Byzantine medicine

Byzantine Medicine

Byzantine medicine

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Byzantine medicine is the medicine practiced in the Byzantine Empire from about 400 AD to 1453 AD. Medicine was one of the sciences in which the Byzantines improved on their Greco-Roman predecessors. As a result, Byzantine Medicine had a significant influence on Islamic medicine and the Western rebirth of Medicine during the Renaissance.

Byzantine physicians often compiled and standardized medical knowledge into textbooks. These books tended to be elaborately decorated with many fine illustrations, highlighting the particular ailment. The Medical Compendium in Seven Books, written by the leading physician Paul of Aegina, is of particular importance. The compendium was written in the late seventh century and remained in use as a standard textbook for 800 years.

Late antiquity witnessed a revolution in the medical scene and many sources mention hospitals in passing (although their own history in the Military sense can be drawn back to Imperial Rome and beyond). Constantinople doubtless was the center of such activities in the Middle Ages, owing to its geographical position, wealth and accumulated knowledge.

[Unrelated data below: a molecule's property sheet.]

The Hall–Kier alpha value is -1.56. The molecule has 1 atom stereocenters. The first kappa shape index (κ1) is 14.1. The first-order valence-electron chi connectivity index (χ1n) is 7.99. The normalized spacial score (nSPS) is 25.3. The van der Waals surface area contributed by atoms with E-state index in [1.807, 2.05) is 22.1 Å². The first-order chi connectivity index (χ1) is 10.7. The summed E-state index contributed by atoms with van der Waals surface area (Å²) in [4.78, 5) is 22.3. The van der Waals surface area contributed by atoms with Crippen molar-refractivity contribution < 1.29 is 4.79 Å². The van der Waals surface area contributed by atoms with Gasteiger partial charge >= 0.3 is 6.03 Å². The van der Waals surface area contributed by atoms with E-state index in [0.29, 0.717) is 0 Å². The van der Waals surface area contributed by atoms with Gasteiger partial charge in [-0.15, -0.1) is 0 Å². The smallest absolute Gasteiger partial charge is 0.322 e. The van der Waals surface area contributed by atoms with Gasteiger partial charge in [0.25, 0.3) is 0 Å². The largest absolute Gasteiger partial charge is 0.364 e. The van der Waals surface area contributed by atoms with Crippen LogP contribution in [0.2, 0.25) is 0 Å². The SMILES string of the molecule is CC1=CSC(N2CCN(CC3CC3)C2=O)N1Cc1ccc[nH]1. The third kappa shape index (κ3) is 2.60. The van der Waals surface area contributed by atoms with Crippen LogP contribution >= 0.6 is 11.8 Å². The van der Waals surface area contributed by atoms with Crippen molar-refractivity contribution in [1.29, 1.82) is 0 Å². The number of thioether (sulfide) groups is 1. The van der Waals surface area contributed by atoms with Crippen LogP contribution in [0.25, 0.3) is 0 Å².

Arguably the first Byzantine Physician was the author of the Vienna Dioscurides manuscript, created for the daughter of Emperor Olybrius around 515. Like most Byzantine physicians, he drew his material from ancient authorities such as Galen and Hippocrates, though this is not to say that Byzantine Physicians did not make corrections to the 'fathers of Medicine'...
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